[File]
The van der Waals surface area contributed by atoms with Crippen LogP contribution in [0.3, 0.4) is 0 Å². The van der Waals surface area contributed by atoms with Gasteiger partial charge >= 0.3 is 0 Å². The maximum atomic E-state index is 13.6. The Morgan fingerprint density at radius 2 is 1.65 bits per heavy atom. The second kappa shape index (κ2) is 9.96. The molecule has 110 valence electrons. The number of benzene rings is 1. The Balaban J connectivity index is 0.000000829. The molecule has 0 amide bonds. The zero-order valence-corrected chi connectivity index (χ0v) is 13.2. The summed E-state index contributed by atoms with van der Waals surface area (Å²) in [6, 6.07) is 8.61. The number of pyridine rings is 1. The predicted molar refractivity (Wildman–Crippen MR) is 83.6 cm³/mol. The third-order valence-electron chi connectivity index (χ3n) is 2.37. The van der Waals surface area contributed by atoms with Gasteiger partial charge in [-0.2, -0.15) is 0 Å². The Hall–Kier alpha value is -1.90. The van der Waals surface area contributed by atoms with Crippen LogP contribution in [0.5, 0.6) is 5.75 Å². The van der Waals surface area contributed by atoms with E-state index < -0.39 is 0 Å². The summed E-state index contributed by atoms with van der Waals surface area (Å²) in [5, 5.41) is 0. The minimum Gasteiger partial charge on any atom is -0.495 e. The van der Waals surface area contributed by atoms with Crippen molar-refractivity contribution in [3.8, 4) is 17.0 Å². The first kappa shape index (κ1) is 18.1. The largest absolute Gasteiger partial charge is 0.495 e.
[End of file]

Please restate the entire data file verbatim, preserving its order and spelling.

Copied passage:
The van der Waals surface area contributed by atoms with Crippen LogP contribution in [0.3, 0.4) is 0 Å². The van der Waals surface area contributed by atoms with Gasteiger partial charge >= 0.3 is 0 Å². The maximum atomic E-state index is 13.6. The Morgan fingerprint density at radius 2 is 1.65 bits per heavy atom. The second kappa shape index (κ2) is 9.96. The molecule has 110 valence electrons. The number of benzene rings is 1. The Balaban J connectivity index is 0.000000829. The molecule has 0 amide bonds. The zero-order valence-corrected chi connectivity index (χ0v) is 13.2. The summed E-state index contributed by atoms with van der Waals surface area (Å²) in [6, 6.07) is 8.61. The number of pyridine rings is 1. The predicted molar refractivity (Wildman–Crippen MR) is 83.6 cm³/mol. The third-order valence-electron chi connectivity index (χ3n) is 2.37. The van der Waals surface area contributed by atoms with Gasteiger partial charge in [-0.2, -0.15) is 0 Å². The Hall–Kier alpha value is -1.90. The van der Waals surface area contributed by atoms with Crippen LogP contribution in [0.5, 0.6) is 5.75 Å². The van der Waals surface area contributed by atoms with E-state index < -0.39 is 0 Å². The summed E-state index contributed by atoms with van der Waals surface area (Å²) in [5, 5.41) is 0. The minimum Gasteiger partial charge on any atom is -0.495 e. The van der Waals surface area contributed by atoms with Crippen molar-refractivity contribution in [3.8, 4) is 17.0 Å². The first kappa shape index (κ1) is 18.1. The largest absolute Gasteiger partial charge is 0.495 e.